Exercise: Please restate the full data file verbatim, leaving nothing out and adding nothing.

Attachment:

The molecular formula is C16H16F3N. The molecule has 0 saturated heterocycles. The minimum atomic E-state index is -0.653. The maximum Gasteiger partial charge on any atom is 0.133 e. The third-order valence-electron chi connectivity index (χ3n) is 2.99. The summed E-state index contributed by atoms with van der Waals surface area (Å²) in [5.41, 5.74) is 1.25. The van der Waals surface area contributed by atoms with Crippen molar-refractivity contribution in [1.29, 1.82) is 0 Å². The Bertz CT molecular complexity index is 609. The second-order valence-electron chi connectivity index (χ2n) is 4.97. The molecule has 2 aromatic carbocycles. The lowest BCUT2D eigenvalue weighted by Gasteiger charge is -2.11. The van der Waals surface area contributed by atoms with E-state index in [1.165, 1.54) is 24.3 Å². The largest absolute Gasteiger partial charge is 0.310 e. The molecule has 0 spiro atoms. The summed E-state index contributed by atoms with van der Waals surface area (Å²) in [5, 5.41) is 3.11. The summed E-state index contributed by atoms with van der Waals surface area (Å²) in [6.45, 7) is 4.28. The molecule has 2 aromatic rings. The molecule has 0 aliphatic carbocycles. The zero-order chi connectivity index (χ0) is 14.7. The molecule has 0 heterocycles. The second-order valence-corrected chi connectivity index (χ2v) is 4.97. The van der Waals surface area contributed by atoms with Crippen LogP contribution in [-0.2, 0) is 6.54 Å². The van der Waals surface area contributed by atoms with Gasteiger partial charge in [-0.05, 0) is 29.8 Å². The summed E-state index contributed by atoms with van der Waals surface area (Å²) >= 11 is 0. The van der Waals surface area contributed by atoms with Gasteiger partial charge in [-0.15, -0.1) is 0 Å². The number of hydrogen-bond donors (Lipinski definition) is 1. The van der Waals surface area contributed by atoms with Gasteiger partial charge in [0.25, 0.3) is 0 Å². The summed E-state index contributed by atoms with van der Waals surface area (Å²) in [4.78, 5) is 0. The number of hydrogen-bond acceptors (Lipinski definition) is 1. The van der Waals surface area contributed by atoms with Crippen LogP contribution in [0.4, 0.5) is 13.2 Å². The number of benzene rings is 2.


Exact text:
The molecular formula is C16H16F3N. The molecule has 0 saturated heterocycles. The minimum atomic E-state index is -0.653. The maximum Gasteiger partial charge on any atom is 0.133 e. The third-order valence-electron chi connectivity index (χ3n) is 2.99. The summed E-state index contributed by atoms with van der Waals surface area (Å²) in [5.41, 5.74) is 1.25. The van der Waals surface area contributed by atoms with Crippen molar-refractivity contribution in [1.29, 1.82) is 0 Å². The Bertz CT molecular complexity index is 609. The second-order valence-electron chi connectivity index (χ2n) is 4.97. The molecule has 2 aromatic carbocycles. The lowest BCUT2D eigenvalue weighted by Gasteiger charge is -2.11. The van der Waals surface area contributed by atoms with E-state index in [1.165, 1.54) is 24.3 Å². The largest absolute Gasteiger partial charge is 0.310 e. The molecule has 0 spiro atoms. The summed E-state index contributed by atoms with van der Waals surface area (Å²) in [5, 5.41) is 3.11. The summed E-state index contributed by atoms with van der Waals surface area (Å²) in [6.45, 7) is 4.28. The molecule has 2 aromatic rings. The molecule has 0 aliphatic carbocycles. The zero-order chi connectivity index (χ0) is 14.7. The molecule has 0 heterocycles. The second-order valence-corrected chi connectivity index (χ2v) is 4.97. The van der Waals surface area contributed by atoms with Crippen LogP contribution in [-0.2, 0) is 6.54 Å². The van der Waals surface area contributed by atoms with Gasteiger partial charge in [-0.05, 0) is 29.8 Å². The summed E-state index contributed by atoms with van der Waals surface area (Å²) >= 11 is 0. The van der Waals surface area contributed by atoms with Gasteiger partial charge in [-0.15, -0.1) is 0 Å². The number of hydrogen-bond donors (Lipinski definition) is 1. The van der Waals surface area contributed by atoms with Gasteiger partial charge in [0.25, 0.3) is 0 Å². The summed E-state index contributed by atoms with van der Waals surface area (Å²) in [4.78, 5) is 0. The number of hydrogen-bond acceptors (Lipinski definition) is 1. The van der Waals surface area contributed by atoms with Crippen LogP contribution in [0.4, 0.5) is 13.2 Å². The number of benzene rings is 2.